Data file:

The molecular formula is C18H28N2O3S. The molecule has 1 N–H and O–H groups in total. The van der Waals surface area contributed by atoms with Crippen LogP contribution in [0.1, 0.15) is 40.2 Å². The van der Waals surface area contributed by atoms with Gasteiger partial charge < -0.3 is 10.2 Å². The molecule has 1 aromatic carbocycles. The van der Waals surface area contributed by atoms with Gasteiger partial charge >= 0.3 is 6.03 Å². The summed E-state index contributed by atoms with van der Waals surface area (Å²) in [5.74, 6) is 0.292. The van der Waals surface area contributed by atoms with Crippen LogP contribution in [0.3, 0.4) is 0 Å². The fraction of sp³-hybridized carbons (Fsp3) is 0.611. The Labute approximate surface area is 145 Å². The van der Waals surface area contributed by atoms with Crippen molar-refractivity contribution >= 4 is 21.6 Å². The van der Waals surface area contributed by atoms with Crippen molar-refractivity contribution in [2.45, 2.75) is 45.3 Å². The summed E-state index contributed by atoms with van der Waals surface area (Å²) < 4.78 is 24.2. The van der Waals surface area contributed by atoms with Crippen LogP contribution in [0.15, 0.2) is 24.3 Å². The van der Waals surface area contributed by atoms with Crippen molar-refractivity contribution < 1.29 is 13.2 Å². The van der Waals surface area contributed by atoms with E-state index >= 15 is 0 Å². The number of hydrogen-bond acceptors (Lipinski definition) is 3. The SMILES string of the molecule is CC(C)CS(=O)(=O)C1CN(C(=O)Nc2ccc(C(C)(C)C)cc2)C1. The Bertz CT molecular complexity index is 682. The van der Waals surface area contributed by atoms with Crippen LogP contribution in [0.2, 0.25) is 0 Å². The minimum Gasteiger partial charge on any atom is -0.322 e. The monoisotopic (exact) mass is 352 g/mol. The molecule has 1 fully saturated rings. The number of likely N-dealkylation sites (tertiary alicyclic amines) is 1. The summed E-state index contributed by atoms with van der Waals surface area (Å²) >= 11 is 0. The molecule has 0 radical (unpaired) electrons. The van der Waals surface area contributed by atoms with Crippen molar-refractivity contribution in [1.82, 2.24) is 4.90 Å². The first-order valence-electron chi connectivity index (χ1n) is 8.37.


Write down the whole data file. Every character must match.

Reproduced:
The molecular formula is C18H28N2O3S. The molecule has 1 N–H and O–H groups in total. The van der Waals surface area contributed by atoms with Crippen LogP contribution in [0.1, 0.15) is 40.2 Å². The van der Waals surface area contributed by atoms with Gasteiger partial charge < -0.3 is 10.2 Å². The molecule has 1 aromatic carbocycles. The van der Waals surface area contributed by atoms with Gasteiger partial charge >= 0.3 is 6.03 Å². The summed E-state index contributed by atoms with van der Waals surface area (Å²) in [5.74, 6) is 0.292. The van der Waals surface area contributed by atoms with Crippen LogP contribution in [0.3, 0.4) is 0 Å². The fraction of sp³-hybridized carbons (Fsp3) is 0.611. The Labute approximate surface area is 145 Å². The van der Waals surface area contributed by atoms with Crippen molar-refractivity contribution >= 4 is 21.6 Å². The van der Waals surface area contributed by atoms with Crippen molar-refractivity contribution in [2.45, 2.75) is 45.3 Å². The summed E-state index contributed by atoms with van der Waals surface area (Å²) < 4.78 is 24.2. The van der Waals surface area contributed by atoms with Crippen LogP contribution in [0.15, 0.2) is 24.3 Å². The van der Waals surface area contributed by atoms with Crippen molar-refractivity contribution < 1.29 is 13.2 Å². The van der Waals surface area contributed by atoms with E-state index >= 15 is 0 Å². The number of hydrogen-bond acceptors (Lipinski definition) is 3. The SMILES string of the molecule is CC(C)CS(=O)(=O)C1CN(C(=O)Nc2ccc(C(C)(C)C)cc2)C1. The Bertz CT molecular complexity index is 682. The van der Waals surface area contributed by atoms with Crippen LogP contribution in [0.2, 0.25) is 0 Å². The minimum Gasteiger partial charge on any atom is -0.322 e. The monoisotopic (exact) mass is 352 g/mol. The molecule has 1 fully saturated rings. The number of likely N-dealkylation sites (tertiary alicyclic amines) is 1. The summed E-state index contributed by atoms with van der Waals surface area (Å²) >= 11 is 0. The molecule has 0 radical (unpaired) electrons. The van der Waals surface area contributed by atoms with Crippen molar-refractivity contribution in [1.82, 2.24) is 4.90 Å². The first-order valence-electron chi connectivity index (χ1n) is 8.37.